One of the most cavalier and foolish actions of the National led government during its first 100 day blitz of legislation (in itself described by many as an assault on democracy) was the cancellation of the R&D tax credit.
The business community warned well in advance that cutting the credit was a very bad idea, but National went ahead anyway, and the action created hardly a ripple in the media..
Well this morning a small business owner got a chance to speak up on this issue. Ian Taylor of ARL, a computing company based in Dunedin, was being interviewed on Morning Report. He described how hard it is to succeed, how the company nearly folded, and how they have just had a major success winning a large contract with the BBC (audio link). This is what he had to say about the government and the cancellation of the tax credit:
The real question we should be asking ourselves is why aren’t there more of these stories happening.
I can see already politicians jumping on this ’cause it looks like a great good news story, you know battling New Zealand company with great innovation, aren’t we really good.
But actually, what I’ve found, is that politicians talk the talk and just don’t walk the walk…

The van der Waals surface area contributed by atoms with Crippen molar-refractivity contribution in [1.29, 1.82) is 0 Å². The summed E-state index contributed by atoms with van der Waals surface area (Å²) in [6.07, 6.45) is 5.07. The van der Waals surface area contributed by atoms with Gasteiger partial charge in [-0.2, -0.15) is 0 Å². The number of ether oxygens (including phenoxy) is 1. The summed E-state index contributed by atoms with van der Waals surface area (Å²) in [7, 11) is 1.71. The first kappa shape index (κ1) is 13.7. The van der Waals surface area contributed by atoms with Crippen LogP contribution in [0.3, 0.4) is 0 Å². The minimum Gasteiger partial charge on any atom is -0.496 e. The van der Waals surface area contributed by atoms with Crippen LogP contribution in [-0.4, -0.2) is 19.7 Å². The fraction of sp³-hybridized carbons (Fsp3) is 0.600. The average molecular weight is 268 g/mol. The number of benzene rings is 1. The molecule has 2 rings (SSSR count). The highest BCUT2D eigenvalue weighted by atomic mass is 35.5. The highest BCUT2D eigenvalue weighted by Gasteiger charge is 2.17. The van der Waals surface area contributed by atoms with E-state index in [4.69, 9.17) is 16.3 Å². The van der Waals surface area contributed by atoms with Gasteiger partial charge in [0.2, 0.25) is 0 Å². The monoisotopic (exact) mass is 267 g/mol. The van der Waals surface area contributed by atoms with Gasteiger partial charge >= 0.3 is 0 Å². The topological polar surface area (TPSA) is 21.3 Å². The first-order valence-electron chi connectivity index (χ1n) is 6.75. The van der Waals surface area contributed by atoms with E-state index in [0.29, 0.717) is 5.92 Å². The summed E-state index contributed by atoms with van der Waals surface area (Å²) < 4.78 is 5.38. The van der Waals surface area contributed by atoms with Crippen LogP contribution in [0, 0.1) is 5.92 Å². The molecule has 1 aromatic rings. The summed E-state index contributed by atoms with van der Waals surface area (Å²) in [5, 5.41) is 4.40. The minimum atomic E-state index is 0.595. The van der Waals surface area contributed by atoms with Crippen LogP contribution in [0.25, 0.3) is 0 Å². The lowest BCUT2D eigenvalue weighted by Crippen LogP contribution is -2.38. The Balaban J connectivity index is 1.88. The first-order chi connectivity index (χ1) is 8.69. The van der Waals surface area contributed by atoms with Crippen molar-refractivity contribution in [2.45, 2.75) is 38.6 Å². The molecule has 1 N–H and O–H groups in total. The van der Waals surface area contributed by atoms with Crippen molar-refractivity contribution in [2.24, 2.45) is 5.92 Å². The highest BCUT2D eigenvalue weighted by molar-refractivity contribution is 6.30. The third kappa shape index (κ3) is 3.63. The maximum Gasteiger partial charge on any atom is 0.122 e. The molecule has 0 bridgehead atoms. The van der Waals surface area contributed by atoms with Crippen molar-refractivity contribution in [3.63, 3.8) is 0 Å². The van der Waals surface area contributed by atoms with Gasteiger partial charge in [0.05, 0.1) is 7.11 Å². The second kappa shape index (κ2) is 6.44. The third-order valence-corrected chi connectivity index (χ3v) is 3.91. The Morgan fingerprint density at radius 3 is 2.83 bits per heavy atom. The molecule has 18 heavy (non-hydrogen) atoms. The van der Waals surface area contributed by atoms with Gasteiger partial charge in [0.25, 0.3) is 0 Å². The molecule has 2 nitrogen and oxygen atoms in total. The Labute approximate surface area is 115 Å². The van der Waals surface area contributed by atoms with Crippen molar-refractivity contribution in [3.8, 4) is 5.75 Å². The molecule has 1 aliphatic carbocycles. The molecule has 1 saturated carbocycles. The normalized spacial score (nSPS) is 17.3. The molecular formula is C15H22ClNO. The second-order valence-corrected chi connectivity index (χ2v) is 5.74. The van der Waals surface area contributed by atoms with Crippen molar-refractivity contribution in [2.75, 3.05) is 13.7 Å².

One of the things I found absolutely staggering, I mean the reason we win this, and other New Zealand companies in this technology win this sort of stuff is because of the amount of R&D – this is all about R&D. And yet, I think that it was Rodney Hide, just the arrogance of the man, to dismiss the R&D tax rebate on the basis that it would be a rort for people who did R&D…
Well you know Rodney, get a life. The future of this country is about small companies doing a lot of R&D.
So here we are, relying on small businesses to pull through and lift NZ out of recession, with a government desperately casting round to find a credible way of stimulating the economy, and what have they done? Ignored the advice of the business community and cut one of the few things that could actually have made a difference. It’s profoundly stupid. Thank goodness someone finally said something.